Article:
In the following description, the terms substrate, wafer and plate are used interchangeably to designate the preferably silicon carrier for the electrostatic device. Further, the terms sensors and transducers are both used to designate the devices that are capable of emitting and receiving ultrasonic energy and of transforming this energy into another kind of energy, and vice versa. Each single transducer or sensor is formed by the association therewith of an electrostatic membrane, a cavity and portions of the corresponding electrodes. The term cells is used herein to refer to a single complete elemental transducer.
According to the related prior art, and with specific reference to
Many variations in this basic construction are disclosed in the prior art. For instance, an anti-sticking surface treatment may be provided on the bottom face of cavity 5, membrane 3 may be manufactured from polysilicon, a tapered cavity may be provided, etc. However, all prior art designs use a capacitance effect exerted on the dielectric membrane to produce vibration of the latter.
A preferred embodiment of the present invention can be better understood in connection with the accompanying illustration provided in
In the next step, a silicon oxide (SiO2) layer 4 is deposited on one or both surfaces of the substrate 1 to insure electrical insulation of the substrate. Preferably, this deposition has a thickness ranging from tens to hundreds of nanometers. As in
An electrode 63 is provided on the bottom surface of substrate 1 so as to form the common electrode of the transducer.
A layer of silicon nitride 2 forming a first nitride membrane is next deposited on the sacrificial layer 4. For example, the deposition of layer 2 may be carried out using a LPCVD (Low Pressure Chemical Vapor Deposition) process in order to obtain a low stressed layer 2 on the front face of the device. Typically, a residual stress of 250 MPs for the nitride layer is desired but other stress values can also be considered depending upon the specifications of the transducer.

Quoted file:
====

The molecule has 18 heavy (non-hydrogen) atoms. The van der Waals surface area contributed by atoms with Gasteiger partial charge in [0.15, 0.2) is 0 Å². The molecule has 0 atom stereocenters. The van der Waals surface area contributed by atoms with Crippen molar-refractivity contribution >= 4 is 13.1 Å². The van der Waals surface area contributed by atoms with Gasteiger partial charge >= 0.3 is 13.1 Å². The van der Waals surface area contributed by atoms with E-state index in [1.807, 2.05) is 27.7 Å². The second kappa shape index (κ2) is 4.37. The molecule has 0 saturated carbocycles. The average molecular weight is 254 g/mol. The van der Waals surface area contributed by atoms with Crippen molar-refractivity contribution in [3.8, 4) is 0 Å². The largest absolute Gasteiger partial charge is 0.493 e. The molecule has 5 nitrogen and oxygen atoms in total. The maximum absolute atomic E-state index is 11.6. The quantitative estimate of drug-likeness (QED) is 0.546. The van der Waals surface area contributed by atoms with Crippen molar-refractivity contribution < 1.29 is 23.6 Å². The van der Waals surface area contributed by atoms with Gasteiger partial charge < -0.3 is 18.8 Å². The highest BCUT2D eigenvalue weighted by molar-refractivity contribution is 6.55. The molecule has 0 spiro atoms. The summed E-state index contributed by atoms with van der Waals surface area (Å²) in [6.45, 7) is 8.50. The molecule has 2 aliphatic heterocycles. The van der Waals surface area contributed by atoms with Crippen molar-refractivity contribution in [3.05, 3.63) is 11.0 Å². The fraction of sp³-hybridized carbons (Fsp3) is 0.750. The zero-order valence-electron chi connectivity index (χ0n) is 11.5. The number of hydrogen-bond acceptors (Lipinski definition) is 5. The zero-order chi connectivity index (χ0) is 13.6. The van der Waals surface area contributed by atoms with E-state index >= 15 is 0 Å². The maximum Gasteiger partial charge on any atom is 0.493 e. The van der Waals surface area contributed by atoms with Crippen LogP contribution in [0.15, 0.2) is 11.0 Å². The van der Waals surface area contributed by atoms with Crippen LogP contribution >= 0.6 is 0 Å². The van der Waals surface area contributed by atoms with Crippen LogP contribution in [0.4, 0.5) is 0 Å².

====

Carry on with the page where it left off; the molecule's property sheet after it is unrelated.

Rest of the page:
A first front electrode 61 is next provided at this stage of manufacturing. The electrode 61 can, for example, be provided by a sputtering process so as to have a 50 nm thickness. Electrode 61 has a thicker portion 61 a which provides a connection on the surface of the transducer.
Deposition of a second nitride membrane 3 is then carried out to cover the main surface of electrode 61. The thickness of membrane 3 preferably ranges between 100-150 nm.
Finally, a second front electrode 62 is deposited on the surface of membrane 3, in front of cavity 5, so as to complete the transducer fabrication. It is noted that electrodes 61 and 62 are preferably connected separately to their respective collector electrodes (not shown) in order to enable the system to select the desired mode of operation.
Further electrode pads 611 are, in turn, electrically connected together via interconnections 612 and are shunted together to a further collector 613.
It is important to understand that the electrode pads 611 visible on the main transducer surface in
In the embodiment of
A similar acoustic transducer is shown in
As previously described in connection with
The construction of the electrostatic membrane arrangement according to
Manufacturing of the preferred embodiments of the invention can be carried out as described below. However, it will be understood that the method here in described is intended to demonstrate the feasibility of making the transducer device through the use of standard silicon machining process and is only one of a number of suitable methods for making micromachined membranes on silicon substrates. Accordingly, the manufacturing methods of the present invention are not limited to the process described below.
Considering to the preferred manufacturing method illustrated
In the next step which is illustrated in
In a further step illustrated in
At this stage, the resultant CMUT device is functional since the membrane 551 covers the cavity 531 on the carrier 51 (which also acts as the bottom electrode). However, in this particular embodiment, a second silicon nitride layer 552 is deposited by LPVCD process as shown (